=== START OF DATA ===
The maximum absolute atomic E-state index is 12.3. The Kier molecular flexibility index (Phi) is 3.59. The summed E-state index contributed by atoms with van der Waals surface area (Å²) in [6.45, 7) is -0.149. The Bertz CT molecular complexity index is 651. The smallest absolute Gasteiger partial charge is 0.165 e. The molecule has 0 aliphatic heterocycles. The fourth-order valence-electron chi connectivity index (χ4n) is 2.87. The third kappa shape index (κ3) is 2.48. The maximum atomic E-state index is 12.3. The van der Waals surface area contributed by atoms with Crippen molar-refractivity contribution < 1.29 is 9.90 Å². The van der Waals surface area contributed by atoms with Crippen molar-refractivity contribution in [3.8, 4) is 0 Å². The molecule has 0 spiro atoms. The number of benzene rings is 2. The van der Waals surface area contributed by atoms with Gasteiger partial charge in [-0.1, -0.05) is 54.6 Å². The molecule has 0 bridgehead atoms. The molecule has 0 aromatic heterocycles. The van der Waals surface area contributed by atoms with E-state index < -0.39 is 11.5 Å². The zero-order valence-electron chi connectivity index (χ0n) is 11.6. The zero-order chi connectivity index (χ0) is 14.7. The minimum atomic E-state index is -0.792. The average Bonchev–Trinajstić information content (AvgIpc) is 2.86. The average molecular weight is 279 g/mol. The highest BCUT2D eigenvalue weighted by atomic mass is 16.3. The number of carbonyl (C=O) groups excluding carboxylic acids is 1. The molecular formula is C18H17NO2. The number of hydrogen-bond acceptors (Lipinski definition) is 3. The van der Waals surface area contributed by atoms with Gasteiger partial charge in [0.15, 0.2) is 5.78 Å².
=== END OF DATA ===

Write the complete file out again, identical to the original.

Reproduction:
The maximum absolute atomic E-state index is 12.3. The Kier molecular flexibility index (Phi) is 3.59. The summed E-state index contributed by atoms with van der Waals surface area (Å²) in [6.45, 7) is -0.149. The Bertz CT molecular complexity index is 651. The smallest absolute Gasteiger partial charge is 0.165 e. The molecule has 0 aliphatic heterocycles. The fourth-order valence-electron chi connectivity index (χ4n) is 2.87. The third kappa shape index (κ3) is 2.48. The maximum atomic E-state index is 12.3. The van der Waals surface area contributed by atoms with Crippen molar-refractivity contribution < 1.29 is 9.90 Å². The van der Waals surface area contributed by atoms with Crippen molar-refractivity contribution in [3.8, 4) is 0 Å². The molecule has 0 spiro atoms. The number of benzene rings is 2. The van der Waals surface area contributed by atoms with Gasteiger partial charge in [-0.1, -0.05) is 54.6 Å². The molecule has 0 bridgehead atoms. The molecule has 0 aromatic heterocycles. The van der Waals surface area contributed by atoms with E-state index < -0.39 is 11.5 Å². The zero-order valence-electron chi connectivity index (χ0n) is 11.6. The zero-order chi connectivity index (χ0) is 14.7. The minimum atomic E-state index is -0.792. The average Bonchev–Trinajstić information content (AvgIpc) is 2.86. The average molecular weight is 279 g/mol. The highest BCUT2D eigenvalue weighted by atomic mass is 16.3. The number of carbonyl (C=O) groups excluding carboxylic acids is 1. The molecular formula is C18H17NO2. The number of hydrogen-bond acceptors (Lipinski definition) is 3. The van der Waals surface area contributed by atoms with Gasteiger partial charge in [0.15, 0.2) is 5.78 Å².